Saturday, March 24, 2007
Airport panel hopes to amend bill
By Elizabeth Fitzsimons
The San Diego (CA) Union-Tribune
SAN DIEGO – Members of the San Diego Regional Airport Authority board said yesterday they would work to amend proposed state legislation that, as it stands now, would change the board and take away some of its power. The board met with state Sen. Christine Kehoe, D-San Diego, who last fall introduced Senate Bill 10, which would eliminate the board’s three highly paid executive positions and trim the board from nine to seven seats that would be held by elected officials. It also would return the responsibility of land-use planning to the San Diego Association of Governments. The senator and the board also heard testimony – from the League of Women Voters and an aviation expert – opposing the bill.
Nancy McCleary, president of the League of Women Voters of San Diego County, said a board of elected officials would have a conflict of interest between the airport and constituencies.
Rich Martindell, a retired Air Force flight safety officer and accident investigator and civilian pilot, said planning shouldn’t be returned to SANDAG because the agency handled land-use plans “miserably” in the past. He also said there should be board members with aviation expertise. (Editor’s Note: Now there is a concept. Place people with aviation experience on a Airport Authority Board).
The board earlier this month voted to oppose the legislation unless changes were made to it.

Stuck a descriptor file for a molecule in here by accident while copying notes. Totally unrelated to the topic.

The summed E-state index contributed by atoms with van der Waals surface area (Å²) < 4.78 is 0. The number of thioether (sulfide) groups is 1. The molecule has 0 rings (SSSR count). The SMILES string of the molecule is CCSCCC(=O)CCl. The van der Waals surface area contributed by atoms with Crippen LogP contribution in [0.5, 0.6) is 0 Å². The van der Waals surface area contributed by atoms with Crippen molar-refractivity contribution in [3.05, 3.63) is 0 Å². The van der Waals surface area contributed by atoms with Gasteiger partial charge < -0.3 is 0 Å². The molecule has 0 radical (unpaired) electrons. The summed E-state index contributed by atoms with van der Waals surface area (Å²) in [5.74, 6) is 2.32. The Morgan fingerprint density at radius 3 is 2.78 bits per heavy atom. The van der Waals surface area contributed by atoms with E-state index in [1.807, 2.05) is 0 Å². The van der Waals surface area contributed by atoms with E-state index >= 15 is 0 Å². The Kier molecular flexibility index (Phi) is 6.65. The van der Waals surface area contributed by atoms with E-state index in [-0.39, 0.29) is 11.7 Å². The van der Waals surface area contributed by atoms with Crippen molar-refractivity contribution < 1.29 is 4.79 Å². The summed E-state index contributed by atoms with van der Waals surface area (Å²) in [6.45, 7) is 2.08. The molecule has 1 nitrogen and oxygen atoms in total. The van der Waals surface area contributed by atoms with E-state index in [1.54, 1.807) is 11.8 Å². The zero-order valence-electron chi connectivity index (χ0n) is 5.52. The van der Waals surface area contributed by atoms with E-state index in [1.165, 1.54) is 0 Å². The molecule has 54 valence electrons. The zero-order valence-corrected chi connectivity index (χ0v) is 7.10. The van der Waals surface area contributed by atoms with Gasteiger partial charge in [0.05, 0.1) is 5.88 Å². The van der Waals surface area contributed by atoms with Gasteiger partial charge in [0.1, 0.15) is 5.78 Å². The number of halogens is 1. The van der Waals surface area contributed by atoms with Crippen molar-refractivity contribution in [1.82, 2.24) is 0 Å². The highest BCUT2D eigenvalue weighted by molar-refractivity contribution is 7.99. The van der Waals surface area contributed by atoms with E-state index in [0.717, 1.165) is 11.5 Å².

“We are engaged now in an effort to make SB 10 a vehicle to improve this authority,” said board Chairman Alan Bersin. Bersin, Robert Watkins and Charlene Zettel hold the three executive positions, which come with a salary of $150,696.
Kehoe said she expected to finish discussions over the bill by early May. If approved, the changes to the airport authority would take effect in 2008. “The purpose of the bill, SB 10, is to address concerns that came to me last year, before and after the November vote,” Kehoe said.
The board was criticized by the military, regional congressional delegates and others for a four-year study that concluded Miramar Marine Corps Air Station was the best site for a new airport. In November, 62 percent of voters opposed building an airport there.
Kehoe said it would be better to have elected officials serve on the board because they would be more in tune with the electorate.
“But, as I say, the function of discussion now is to get the Airport Authority and SANDAG and the mayor’s office and me to agree on which way is the best way to go forward,” Kehoe said.